20 ρmoles of PE-csnN106 primer (Table 1) were end-labeled with [γ-32P]ATP (PerkinElmer) and 20 units of T4 polynucleotide kinase, then purified on a G-25 column (GE Healthcare). Total RNA (40 μg) was hybridized with the end-labeled primer (0.5 ρmole) in the presence of 10 mM Tris-HCl pH 8.6, 300 mM NaCl and 1 mM EDTA, in a volume of 22 μl by incubation at 95°C for 5 min, then 55°C for 90 min. ARN/primer mix was then precipitated with 200 μl ammonium acetate 1 M and 200 μl isopropanol. The pellet was washed with 70% EtOH, dried and suspended in 10 μl of 10 mM Tris-HCl (pH 8.6), reverse transcriptase buffer (1×, Promega), 10 mM DTT, 1 mM dNTPs, 1 μg actinomycine D, 5 units of AMV reverse transcriptase (Promega) and 20 units of RNAsin (Promega) for a total volume of 20 μl. The reaction mixture was incubated at 45°C for 60 min and stopped with formamide dye. A sequencing reaction was performed with the end-labeled primer, the pHPr-WT plasmid as DNA template and the ALFexpress™AutoCycle™Sequencing Kit (Amersham Biosciences) using manufacturer's recommendations. The primer extension sample and the sequence reactions were heated 5 min at 95°C just before loading on a 6% polyacrylamide sequencing gel. The gel was run, dried, visualised and analyzed by a Phosphorimager and the ImageQuant Version 5.2 software (Molecular Dynamics).
Chitosanase production experiments
A first procedure was used for experiments presented on Figure 4. 108 spores of S. lividans strains (transformed with plasmids pHPr-WT, pHPr-Pa or pHPr-Ph) were inoculated into 50 ml of TSB with 50 μg/ml Hm and grown for 48 h at 30°C with shaking. After centrifugation, bacterial pellets were transferred into M14 M with 0.125% GlcN and 0.375% chitosan oligomers (induction medium) or 0.5% mannitol (control medium), as described for gel mobility shift experiments. Samples of cultures of 10 ml each were collected at 12 h, 16 h, 22 h and 38 h and centrifuged. Chitosanase activity was determined in the culture supernatants, while pellets were used for dry weight measurement determination, drying overnight at 50°C.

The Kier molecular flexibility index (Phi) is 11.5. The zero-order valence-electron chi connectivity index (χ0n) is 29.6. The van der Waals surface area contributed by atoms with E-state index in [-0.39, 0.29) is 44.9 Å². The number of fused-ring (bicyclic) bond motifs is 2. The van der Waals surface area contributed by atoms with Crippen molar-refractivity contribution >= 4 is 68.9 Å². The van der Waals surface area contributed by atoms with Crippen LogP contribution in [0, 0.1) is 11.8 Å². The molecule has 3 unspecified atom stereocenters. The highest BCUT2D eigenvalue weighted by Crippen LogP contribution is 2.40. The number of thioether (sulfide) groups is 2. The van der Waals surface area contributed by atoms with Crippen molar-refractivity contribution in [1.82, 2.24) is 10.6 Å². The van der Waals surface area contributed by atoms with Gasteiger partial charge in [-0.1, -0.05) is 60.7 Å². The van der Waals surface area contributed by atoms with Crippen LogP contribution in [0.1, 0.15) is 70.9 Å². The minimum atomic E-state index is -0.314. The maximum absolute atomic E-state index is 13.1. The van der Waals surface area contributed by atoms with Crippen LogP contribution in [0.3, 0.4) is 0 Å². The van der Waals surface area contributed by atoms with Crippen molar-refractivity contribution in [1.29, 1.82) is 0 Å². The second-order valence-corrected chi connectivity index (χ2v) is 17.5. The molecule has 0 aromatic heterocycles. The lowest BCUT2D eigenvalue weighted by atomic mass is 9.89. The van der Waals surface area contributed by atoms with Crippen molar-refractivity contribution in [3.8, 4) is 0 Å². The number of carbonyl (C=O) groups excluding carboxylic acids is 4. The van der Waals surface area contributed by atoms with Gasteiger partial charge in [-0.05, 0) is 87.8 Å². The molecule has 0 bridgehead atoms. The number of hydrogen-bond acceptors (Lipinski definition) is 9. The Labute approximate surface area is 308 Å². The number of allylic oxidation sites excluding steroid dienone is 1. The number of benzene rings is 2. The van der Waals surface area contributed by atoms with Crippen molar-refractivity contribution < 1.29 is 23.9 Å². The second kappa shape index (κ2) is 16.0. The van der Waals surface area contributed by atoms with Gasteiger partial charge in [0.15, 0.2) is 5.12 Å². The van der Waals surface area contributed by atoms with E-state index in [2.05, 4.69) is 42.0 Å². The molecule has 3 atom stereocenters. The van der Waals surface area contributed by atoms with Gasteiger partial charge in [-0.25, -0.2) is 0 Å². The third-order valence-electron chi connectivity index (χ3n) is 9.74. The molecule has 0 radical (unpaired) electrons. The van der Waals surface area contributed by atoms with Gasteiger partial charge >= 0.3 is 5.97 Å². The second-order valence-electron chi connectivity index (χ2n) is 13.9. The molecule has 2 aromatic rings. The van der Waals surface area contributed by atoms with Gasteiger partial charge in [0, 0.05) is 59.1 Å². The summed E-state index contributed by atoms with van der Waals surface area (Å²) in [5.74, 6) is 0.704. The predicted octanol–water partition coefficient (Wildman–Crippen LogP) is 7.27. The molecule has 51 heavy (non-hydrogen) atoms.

A second procedure was used for the experiments presented on Figure 5. 109 spores of S. lividans strains (WT + pFPr-WT, ΔcsnR + pHPr-Pa, ΔcsnR + pFPr-Pa) were inoculated into 50 ml of TSB supplemented with 50 μg/ml Km (WT + pFPr-WT and ΔcsnR + pFPr-Pa) or 50 μg/ml Hm (ΔcsnR + pHPr-Pa) and grown for 64 h at 30°C with shaking. Three types of culture were tested. First, a rich, malt extract-based medium (4× M14 M without microelements, 0.12% MgSO4, 2% malt extract) was directly inoculated with a portion of the pre-culture in TSB corresponding to an inoculation proportion of 4 mpv/100 ml. Second, 100 ml of chitosan medium (M14 M, 0.03% MgSO4, 0.03% CaCl2, 0.2% malt extract, 0.8% chitosan flakes (Sigma), 0.2% GlcN) was inoculated with 1 mpv of saline washed pre-culture. Third, 100 ml of GlcN/chitosan oligomer medium (M14 M, 0.03% MgSO4, 0.03% CaCl2, 0.125% GlcN and 0.375% chitosan oligomers) was inoculated with 1 mpv of saline washed pre-culture. For each WT + pFPr-WT and ΔcsnR + pFPr-Pa flasks, 50 μg/ml Km was added. Cultures were done in duplicate and incubated at 30°C with shaking. 10 ml samples were collected every 24 h. Chitosanase and protease activities and total protein concentration were determined in supernatants.
Chitosanase activity was measured using the dyed substrate sRBB-C . Briefly, 50 μl of appropriately diluted culture supernatant were added to 950 μl of soluble Remazol Brilliant Blue chitosan (5 mg/ml in 0.1 M Na-acetate buffer pH 4.5) and the mixture was incubated for 60 min at 37°C. Reaction was stopped with 500 μl of 1.2 N NaOH and cooled on ice for 20 min. After centrifugation, the optical density of supernatant was read at 595 nm and converted into chitosanase activity as described .
The authors thank Édith Sanssouci for providing the pFDES vector and Dr. Tamo Fukamizo for helpful discussions. This work was supported by a Discovery grant from Natural Science and Engineering Research Council (NSERC) of Canada to RB. M-PD is the recipient of doctoral student fellowships from NSERC and Fonds québécois de recherche sur la nature et les technologies.